The returns of financial assets in the markets go in tandem with the risks they are associated with. In other words, it is natural that the asset returns of Germany and Italy are different. When low or negative interest rates become permanent, investors start to move towards more risky assets rather than risk-free assets with negative interest rates, and the above-mentioned difference decreases. This situation damages market process by increasing the risk that investors bear. Similarly, broad-based asset purchases influence relative asset prices in the market and undermine market operation.
Possibility of bubbles in asset prices is also considered as a risk factor. Asset prices climb as interest rates fall. Nevertheless, some asset prices may experience sudden drops if interest rates return to normal or expectations arise for a likely normalization of interest rates. Investors, who have largely invested in such assets, might be adversely affected by sudden price changes and this could even lead to a financial crisis.
4. What are alternative suggestions?
Central banks face two options. First, to continue to purchase assets and implement negative interest rates; second, to get rid of the low or negative interest rate issue by finding a way to rapidly increase the policy rate. Admitting that the first option is less preferred due to the risks associated with it, the option left is alternative policies that would support normalization in interest rates.
One of the suggestions to this end can be setting a higher inflation rate for central banks. A higher inflation target would push nominal interest rates up and make the monetary policy effective again. However, it should be borne in mind that such a move can damage the long-sought central bank credibility and higher inflation can create relative price effects.
Structural reforms to be introduced towards increasing productivity that had fallen after the crisis could support growth and help increase interest rates. However, such policies could adversely affect growth through costs, particularly in the short term (Summers, 2015). Moreover, Vogel (2014) states that these costs can climb higher if the interest rates are closer to zero.
The Bank of Japan’s recent policy stance targeting long-term interest rates can be another alternative. However, it would be wise to wait for some time to evaluate the success of this policy. Meanwhile, Krugman (2012) points out that the success of a long-term interest rate target is highly dependent on credibility, just like exchange rate targets.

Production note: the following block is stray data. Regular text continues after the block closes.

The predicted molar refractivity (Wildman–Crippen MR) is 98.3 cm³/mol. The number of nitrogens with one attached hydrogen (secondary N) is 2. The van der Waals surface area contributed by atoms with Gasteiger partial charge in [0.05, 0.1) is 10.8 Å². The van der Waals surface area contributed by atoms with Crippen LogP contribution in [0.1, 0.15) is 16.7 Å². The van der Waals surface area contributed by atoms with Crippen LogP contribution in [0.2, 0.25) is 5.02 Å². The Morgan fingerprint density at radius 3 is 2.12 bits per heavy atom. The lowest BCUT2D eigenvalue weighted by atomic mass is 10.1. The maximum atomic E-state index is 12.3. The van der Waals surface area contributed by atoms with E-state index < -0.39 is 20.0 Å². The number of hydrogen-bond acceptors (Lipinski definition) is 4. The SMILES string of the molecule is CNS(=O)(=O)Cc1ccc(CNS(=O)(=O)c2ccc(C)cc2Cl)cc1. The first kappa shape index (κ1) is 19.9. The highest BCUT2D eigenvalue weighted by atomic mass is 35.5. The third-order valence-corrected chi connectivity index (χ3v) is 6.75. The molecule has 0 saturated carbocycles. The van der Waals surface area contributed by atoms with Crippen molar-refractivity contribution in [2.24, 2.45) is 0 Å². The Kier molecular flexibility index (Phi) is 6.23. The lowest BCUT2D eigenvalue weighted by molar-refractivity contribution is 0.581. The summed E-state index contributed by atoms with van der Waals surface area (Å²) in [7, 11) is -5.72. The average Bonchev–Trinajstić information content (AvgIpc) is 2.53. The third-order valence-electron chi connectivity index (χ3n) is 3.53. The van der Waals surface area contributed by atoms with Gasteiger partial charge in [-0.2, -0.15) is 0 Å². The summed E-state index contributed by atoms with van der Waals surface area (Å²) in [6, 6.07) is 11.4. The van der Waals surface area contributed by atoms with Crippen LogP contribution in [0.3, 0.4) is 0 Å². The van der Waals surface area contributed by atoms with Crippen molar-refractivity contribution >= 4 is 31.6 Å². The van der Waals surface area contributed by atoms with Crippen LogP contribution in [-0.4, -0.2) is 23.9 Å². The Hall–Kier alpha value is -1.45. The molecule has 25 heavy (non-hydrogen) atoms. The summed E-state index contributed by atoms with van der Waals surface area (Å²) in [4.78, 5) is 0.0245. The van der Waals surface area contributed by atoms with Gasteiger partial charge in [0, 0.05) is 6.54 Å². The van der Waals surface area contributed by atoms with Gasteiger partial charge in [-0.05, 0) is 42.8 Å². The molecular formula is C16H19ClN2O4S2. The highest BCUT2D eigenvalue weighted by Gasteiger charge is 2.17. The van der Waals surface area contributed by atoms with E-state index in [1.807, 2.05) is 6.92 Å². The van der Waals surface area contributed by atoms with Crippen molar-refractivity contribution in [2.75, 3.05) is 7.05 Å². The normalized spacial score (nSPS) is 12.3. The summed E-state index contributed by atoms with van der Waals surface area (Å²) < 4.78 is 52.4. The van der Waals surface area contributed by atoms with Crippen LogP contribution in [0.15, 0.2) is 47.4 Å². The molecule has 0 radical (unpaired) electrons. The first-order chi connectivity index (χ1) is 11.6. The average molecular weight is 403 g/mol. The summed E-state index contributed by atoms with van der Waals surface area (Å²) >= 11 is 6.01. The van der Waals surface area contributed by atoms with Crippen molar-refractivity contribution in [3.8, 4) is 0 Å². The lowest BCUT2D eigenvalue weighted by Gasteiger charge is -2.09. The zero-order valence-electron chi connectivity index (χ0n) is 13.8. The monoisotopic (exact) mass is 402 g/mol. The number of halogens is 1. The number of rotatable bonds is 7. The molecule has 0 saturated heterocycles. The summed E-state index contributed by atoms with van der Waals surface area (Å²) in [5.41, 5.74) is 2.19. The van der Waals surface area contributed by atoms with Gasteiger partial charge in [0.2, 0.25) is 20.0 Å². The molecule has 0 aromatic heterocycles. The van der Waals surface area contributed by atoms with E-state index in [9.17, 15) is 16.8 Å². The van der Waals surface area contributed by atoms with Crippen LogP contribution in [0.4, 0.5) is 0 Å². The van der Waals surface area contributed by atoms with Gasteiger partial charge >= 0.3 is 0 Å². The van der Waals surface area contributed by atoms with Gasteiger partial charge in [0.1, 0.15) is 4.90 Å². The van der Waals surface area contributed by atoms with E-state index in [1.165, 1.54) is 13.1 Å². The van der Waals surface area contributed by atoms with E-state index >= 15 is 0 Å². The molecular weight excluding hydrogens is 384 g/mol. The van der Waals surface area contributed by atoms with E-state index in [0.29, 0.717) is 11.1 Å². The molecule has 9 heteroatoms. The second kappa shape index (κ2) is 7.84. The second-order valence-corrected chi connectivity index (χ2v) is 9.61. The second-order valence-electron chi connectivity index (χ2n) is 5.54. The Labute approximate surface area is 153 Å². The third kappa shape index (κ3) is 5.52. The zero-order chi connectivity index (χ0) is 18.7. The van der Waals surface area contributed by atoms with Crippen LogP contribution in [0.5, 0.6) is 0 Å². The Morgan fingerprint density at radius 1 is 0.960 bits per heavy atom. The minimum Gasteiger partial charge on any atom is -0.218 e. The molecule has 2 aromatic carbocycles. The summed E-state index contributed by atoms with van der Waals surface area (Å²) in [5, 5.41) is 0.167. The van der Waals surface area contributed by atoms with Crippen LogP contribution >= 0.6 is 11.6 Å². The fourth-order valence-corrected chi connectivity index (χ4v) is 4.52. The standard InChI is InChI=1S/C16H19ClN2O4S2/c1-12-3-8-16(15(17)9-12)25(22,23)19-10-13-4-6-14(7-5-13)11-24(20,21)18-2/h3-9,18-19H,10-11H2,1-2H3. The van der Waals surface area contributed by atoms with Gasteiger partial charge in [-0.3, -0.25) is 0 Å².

The most reasonable recommendation among those offered to bring interest rates to normal levels seems to be the one that suggests supporting growth via fiscal policy. The new government after the US presidential elections will likely pursue a policy in line with this. Recently, the European Commission, too, has called on the euro area to use fiscal policy. Two measures come to the fore with respect to the effectiveness of fiscal policy. The first one is the low growth environment. Empirical studies indicate that fiscal policies can be more effective in an environment of low growth. In this respect, the current conditions seem to be favorable for fiscal policy. The second important factor is the fiscal position, or how much room the fiscal policy has for maneuver. When a country’s fiscal position is not strong enough, there is a risk that the expansionary fiscal policy will adversely affect economy, frustrating the expectations.
To conclude, it is observed that central banks are willing to normalize their policies. Nevertheless, growth and employment developments worldwide, except for the USA, are not favorable enough to allow normalization at the moment. Each recommended solution brings its own risks. Accordingly, short and long-term outlook of global monetary policy still remain uncertain.
Agostini G, Garcia JP, Gonzales A, Jia J, Muller L and Zaidi A (2016), “Comparative Study of Central Bank Quantitative Easing Programs”, Report School of International and Public Affairs (SIPA) Columbia University.
Gambacorta L, Hoffman B and Peersman G (2012), “The Effectiveness of Unconventional Monetary Policy at the Zero Lower Bound: A Cross-Country Analysis”, BIS Working Paper No:384.
Goodfriend, M (2016), “The case for unencumbering interest rate policy at the zero lower bound”, Jackson Hole Economic Policy Symposium, Federal Reserve Bank of Kansas City, Jackson Hole, Paper, Wyoming, 26-27 August.
Hannoun, H (2015), “Ultra-low or negative interest rates: What they mean for financial stability and growth”, Remarks at Eurofi High-Level Seminar, Riga, 22 April.
Kimball, M (2015), “Negative Interest Rate Policy as Conventional Monetary Policy”, National Institute Economic Review (234:1)
Krugman, P (2012), “Targets, Instruments, and the Zero Bound (Wonks Only)”, New York Times,31 March.
Krugman, P (2013), “Why Inequality Matters”, New York Times,15 December.
OECD (2014), “Focus on Inequality and Growth”, December 2014.
Peersman, G (2011), “Macroeconomic Effects of Unconventional Monetary Policy in the Euro Area”, ECB Working Paper Series No:1397.
Santor E and Suchanek L (2016), “A New Era of Central Banking: Unconventional Monetary Policies”, Bank of Canada Review 2016 (Spring) pages 29-42.
Stiglitz, J (2016), “The problem with negative interest rates”, The Guardian, 18 April.
Summers L, (2015), “Reflections on Secular Stagnation”, Remarks at Public Policy & Finance, Princeton University’s Julius-Rabinowitz Center, February.
Vogel L (2014), “Structural reforms at the zero bound”, European Comission Economic Papers 537, November.